With clock ticking on broken environmental review processes, time is of the essence
With the Paris climate talks fast approaching, and the fate of several proposed crude oil pipeline projects still up in the air, there is no time like the present for Canada’s new government to make good on its promises to repair broken environmental review processes and demonstrate real leadership on climate change.
Fixing our battered environmental laws and developing a meaningful, credible climate plan will take time, but for those of us working within the Kinder Morgan Trans Mountain pipeline review process — and looking ahead to hearings on TransCanada’s Energy East pipeline — time is of the essence.
Public confidence in the credibility of Canada’s pipeline review process has hit an all-time low. The Kinder Morgan review, punctuated by procedural delays, civil disobedience and at least five lawsuits, has been gruelling for the proponent and interveners alike. The process is fundamentally flawed; arbitrary and unreasonable timelines, restricted public participation, and lack of oral cross-examination undermine the rigorous, transparent decision-making Canadians need to grant social licence to resource projects. Equally troubling, particularly in light of this government’s commitments on climate change ahead of Paris, is the exclusion of climate impacts from the scope of this review.
If the new government is serious about restoring public trust in environmental reviews and taking action on climate change, it must suspend the Kinder Morgan review until its flaws are addressed — and ideally, a better regulatory regime is put into place.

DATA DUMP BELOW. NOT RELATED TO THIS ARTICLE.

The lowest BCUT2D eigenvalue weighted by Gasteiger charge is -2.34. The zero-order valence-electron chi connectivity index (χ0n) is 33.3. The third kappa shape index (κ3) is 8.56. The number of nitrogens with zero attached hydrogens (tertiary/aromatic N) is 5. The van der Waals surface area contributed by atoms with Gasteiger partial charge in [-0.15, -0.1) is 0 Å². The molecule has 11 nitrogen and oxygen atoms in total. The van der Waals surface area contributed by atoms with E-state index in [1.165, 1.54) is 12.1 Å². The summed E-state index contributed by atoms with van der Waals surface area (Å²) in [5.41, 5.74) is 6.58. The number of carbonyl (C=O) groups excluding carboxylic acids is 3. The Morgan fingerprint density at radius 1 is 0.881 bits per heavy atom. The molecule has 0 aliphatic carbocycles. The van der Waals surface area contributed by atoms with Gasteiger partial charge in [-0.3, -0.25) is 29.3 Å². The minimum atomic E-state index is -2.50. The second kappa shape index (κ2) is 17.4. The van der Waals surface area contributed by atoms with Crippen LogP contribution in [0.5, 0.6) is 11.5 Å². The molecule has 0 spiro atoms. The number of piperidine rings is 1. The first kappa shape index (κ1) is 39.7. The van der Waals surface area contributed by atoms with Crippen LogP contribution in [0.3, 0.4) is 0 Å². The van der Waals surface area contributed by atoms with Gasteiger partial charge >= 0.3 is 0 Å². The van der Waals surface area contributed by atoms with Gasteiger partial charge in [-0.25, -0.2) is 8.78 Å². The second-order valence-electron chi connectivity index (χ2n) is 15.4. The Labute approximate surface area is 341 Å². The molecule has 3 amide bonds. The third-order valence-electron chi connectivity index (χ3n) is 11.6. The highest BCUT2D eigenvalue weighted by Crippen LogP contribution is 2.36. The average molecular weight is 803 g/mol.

Mechanisms within the National Energy Board Act allow the Minister of Natural Resources and the Cabinet to extend timelines. Many interveners support halting the process, and if Kinder Morgan wants the social licence it claims to seek, it too should welcome the opportunity for a more robust process. Or, the government could pass legislation suspending the review while it works to improve Canada’s broken environmental assessment process.
If the government were to pass legislation for a mid-course correction on the Kinder Morgan review, it would not be unprecedented. In 2012, the previous federal government repealed the Canadian Environmental Assessment Act and amended the National Energy Board Act, actions which, among other things, expedited Enbridge’s Northern Gateway Project review process. There were new timelines and other procedural changes to the process. Essentially, the last government weakened environmental laws mid-assessment; that gives a powerful precedent for the new federal government to fix the system.
What does a credible process look like? First, it would address procedural flaws such as limited public participation, lack of oral cross examination, and unreasonable time limits, and include meaningful consultation with Aboriginal communities.
Second, it would consider how projects, particularly crude oil pipelines, contribute to climate change. Any process that stops short of holding projects up to a simple climate test — will it make carbon pollution and climate change worse? — is not good enough.
Canada does not need incremental improvements to its broken, outdated environmental laws. What we need is a commitment to a new, modern environmental law framework. One that recognizes the imminent threat climate change poses to our security and well-being. One that rewards clean energy solutions and rejects fossil fuel projects that dump more carbon pollution into the atmosphere we all share. One that recognizes that every person in Canada has a basic human right to clean air, safe water, and a healthy environment.
These are big aspirations that will require big solutions and some patience.
In the meantime, ensuring that the Kinder Morgan project undergoes a credible review, specifically one that holds the pipeline up to a climate test, is a critical early step for the new government. If it is serious about living up to its promises to restore public faith in a badly battered environmental assessment process and demonstrate clear leadership on climate change, it must take decisive action and suspend the Kinder Morgan review now.
With the Paris climate talks just around the corner and a mandate from the Canadian public to usher in a new era of honest, transparent government that does not shy away from big challenges, this is no time for half measures.